Mekhi Phifer, Isaiah Washington

Directed by Spike Lee
Rolling Stone: star rating
5 0
Community: star rating
5 0 0
September 13, 1995

The talent at work on this hot-button urban drama is top tier, with director Spike Lee, writer Richard Price and producer Martin Scorsese going full-tilt at bringing Price's lauded 1992 novel, Clockers, to the screen. Lee shot the film in Brooklyn, N.Y., but the locale could be any inner city where low-level crack dealers man the benches outside the projects. These dealers, usually black males, are called clockers because they can be found on their stands at any hour, making deals, talking guns and gangsta rap, poisoning the lives of the community around them and serving as deadly role models for restless kids who see these losers as the essence of savvy cool for pulling down $1,500 a week.

Strike, played by newcomer Mekhi Phifer, is a clocker working for Rodney Little (Delroy Lindo in an unnerving portrait of malignant cunning), a drug boss who uses a grocery store as a front. Strike is 19 and Rodney's protégé. Maybe that's why Strike swills Yoo-Hoo to soothe his ulcer. Something is nagging at Strike. His brother Victor (Isaiah Washington), a hard-working family man, has confessed to a murder. Strike knows something he's not telling. Homicide detective Rocco Klein (Harvey Keitel) wants to find out, which turns the movie into a blistering battle of wills.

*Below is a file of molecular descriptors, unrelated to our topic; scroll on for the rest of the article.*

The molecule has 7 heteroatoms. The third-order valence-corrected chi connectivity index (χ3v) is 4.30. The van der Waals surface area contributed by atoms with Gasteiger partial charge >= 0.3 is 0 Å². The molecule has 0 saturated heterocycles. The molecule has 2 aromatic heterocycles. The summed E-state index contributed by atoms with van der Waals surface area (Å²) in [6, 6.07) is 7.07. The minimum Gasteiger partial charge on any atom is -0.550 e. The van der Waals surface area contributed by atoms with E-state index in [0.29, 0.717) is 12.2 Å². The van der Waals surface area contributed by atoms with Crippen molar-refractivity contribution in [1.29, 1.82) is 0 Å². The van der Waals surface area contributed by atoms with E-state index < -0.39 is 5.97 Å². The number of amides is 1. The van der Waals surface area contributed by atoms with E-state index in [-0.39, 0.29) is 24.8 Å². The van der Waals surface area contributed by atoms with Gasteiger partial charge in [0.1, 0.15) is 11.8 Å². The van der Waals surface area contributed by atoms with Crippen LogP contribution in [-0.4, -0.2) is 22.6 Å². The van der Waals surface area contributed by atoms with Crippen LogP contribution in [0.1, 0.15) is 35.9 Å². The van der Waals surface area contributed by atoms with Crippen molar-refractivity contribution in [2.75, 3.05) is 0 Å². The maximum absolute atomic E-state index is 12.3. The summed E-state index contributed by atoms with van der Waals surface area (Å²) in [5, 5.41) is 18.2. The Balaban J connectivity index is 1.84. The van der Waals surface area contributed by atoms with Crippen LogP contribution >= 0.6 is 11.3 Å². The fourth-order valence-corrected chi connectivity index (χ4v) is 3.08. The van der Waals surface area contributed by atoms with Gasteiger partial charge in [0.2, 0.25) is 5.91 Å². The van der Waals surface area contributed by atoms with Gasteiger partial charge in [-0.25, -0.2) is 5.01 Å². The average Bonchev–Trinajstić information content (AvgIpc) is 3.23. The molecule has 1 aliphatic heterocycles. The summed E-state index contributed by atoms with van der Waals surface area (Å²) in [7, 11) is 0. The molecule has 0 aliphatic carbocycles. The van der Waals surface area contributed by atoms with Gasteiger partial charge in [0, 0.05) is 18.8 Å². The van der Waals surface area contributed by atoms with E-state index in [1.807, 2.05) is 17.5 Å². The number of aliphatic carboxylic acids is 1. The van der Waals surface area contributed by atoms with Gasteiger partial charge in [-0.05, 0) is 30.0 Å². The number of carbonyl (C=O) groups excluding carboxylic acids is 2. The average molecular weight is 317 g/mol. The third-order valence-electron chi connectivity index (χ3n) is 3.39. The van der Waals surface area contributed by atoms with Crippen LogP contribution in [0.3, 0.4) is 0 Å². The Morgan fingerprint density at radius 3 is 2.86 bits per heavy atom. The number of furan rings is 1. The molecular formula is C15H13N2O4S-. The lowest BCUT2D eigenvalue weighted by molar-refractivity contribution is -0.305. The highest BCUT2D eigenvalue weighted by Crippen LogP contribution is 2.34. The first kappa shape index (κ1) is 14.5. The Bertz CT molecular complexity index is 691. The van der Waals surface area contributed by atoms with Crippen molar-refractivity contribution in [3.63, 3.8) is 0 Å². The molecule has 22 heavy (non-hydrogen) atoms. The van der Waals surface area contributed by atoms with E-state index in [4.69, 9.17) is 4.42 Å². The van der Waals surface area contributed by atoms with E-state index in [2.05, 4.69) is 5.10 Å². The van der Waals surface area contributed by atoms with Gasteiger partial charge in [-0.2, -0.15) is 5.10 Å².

Phifer, who has admitted to theft and dealing before he was discovered by Lee, gives an extraordinary performance alive with ferocity and feeling. And Keitel is superb as the cop who hounds Strike like a street version of Javert in Les Misérables until a grudging understanding is reached.

Lee and cinematographer Malik Sayeed fill the screen with startling images of urban life that have become the norm: kids with guns, AIDS-afflicted junkies, murals of the dead. There is no denying the film's power -- or its flaws. Lee, who co-wrote the script with Price and has a cameo role as an onlooker, preserves the brutality of the book but little of its dark humor. An exception: cops examining a bullet-ridden body with the grisly detachment of coroners who tuck in their ties before bending over a corpse. And why scrap the subplot about Rocco being followed by an actor who wants to play him onscreen? It's Rocco's glam pipe dream. Coherence is also a victim in the film version. Lee's needlessly elliptical style will leave nonreaders of the novel wondering who's who and what's where. The blunt editing seems to have reduced John Turturro's role to an occasional walk-on as Rocco's partner, Larry Mazilli, a pivotal character in the book. As for the ending, the filmmakers may not have seen Keitel in Bad Lieutenant, but that's no excuse for showing the actor drive yet another street kid off to a travel terminus and a chance at redemption. Still, the damage isn't crushing. Clockers thunders home with the bruising urgency of a story that needs to be told.

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